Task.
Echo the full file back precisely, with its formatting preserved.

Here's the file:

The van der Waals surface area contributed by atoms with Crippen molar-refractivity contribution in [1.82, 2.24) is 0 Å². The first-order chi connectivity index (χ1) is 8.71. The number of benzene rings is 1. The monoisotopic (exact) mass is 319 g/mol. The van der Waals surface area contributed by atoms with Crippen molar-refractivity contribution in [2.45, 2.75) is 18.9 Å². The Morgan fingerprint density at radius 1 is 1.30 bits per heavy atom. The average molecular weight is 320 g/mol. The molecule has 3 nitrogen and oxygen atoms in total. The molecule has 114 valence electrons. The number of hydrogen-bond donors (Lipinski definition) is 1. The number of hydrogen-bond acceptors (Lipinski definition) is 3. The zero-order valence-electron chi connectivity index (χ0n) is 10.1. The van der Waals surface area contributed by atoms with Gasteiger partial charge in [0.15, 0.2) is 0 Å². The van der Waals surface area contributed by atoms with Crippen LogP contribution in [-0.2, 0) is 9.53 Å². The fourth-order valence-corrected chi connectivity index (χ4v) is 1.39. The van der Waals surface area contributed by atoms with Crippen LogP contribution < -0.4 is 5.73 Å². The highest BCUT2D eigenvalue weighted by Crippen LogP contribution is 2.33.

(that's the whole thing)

The van der Waals surface area contributed by atoms with Crippen molar-refractivity contribution in [1.82, 2.24) is 0 Å². The first-order chi connectivity index (χ1) is 8.71. The number of benzene rings is 1. The monoisotopic (exact) mass is 319 g/mol. The van der Waals surface area contributed by atoms with Crippen molar-refractivity contribution in [2.45, 2.75) is 18.9 Å². The Morgan fingerprint density at radius 1 is 1.30 bits per heavy atom. The average molecular weight is 320 g/mol. The molecule has 3 nitrogen and oxygen atoms in total. The molecule has 114 valence electrons. The number of hydrogen-bond donors (Lipinski definition) is 1. The number of hydrogen-bond acceptors (Lipinski definition) is 3. The zero-order valence-electron chi connectivity index (χ0n) is 10.1. The van der Waals surface area contributed by atoms with Gasteiger partial charge in [0.15, 0.2) is 0 Å². The van der Waals surface area contributed by atoms with Crippen LogP contribution in [-0.2, 0) is 9.53 Å². The fourth-order valence-corrected chi connectivity index (χ4v) is 1.39. The van der Waals surface area contributed by atoms with Crippen LogP contribution < -0.4 is 5.73 Å². The highest BCUT2D eigenvalue weighted by Crippen LogP contribution is 2.33.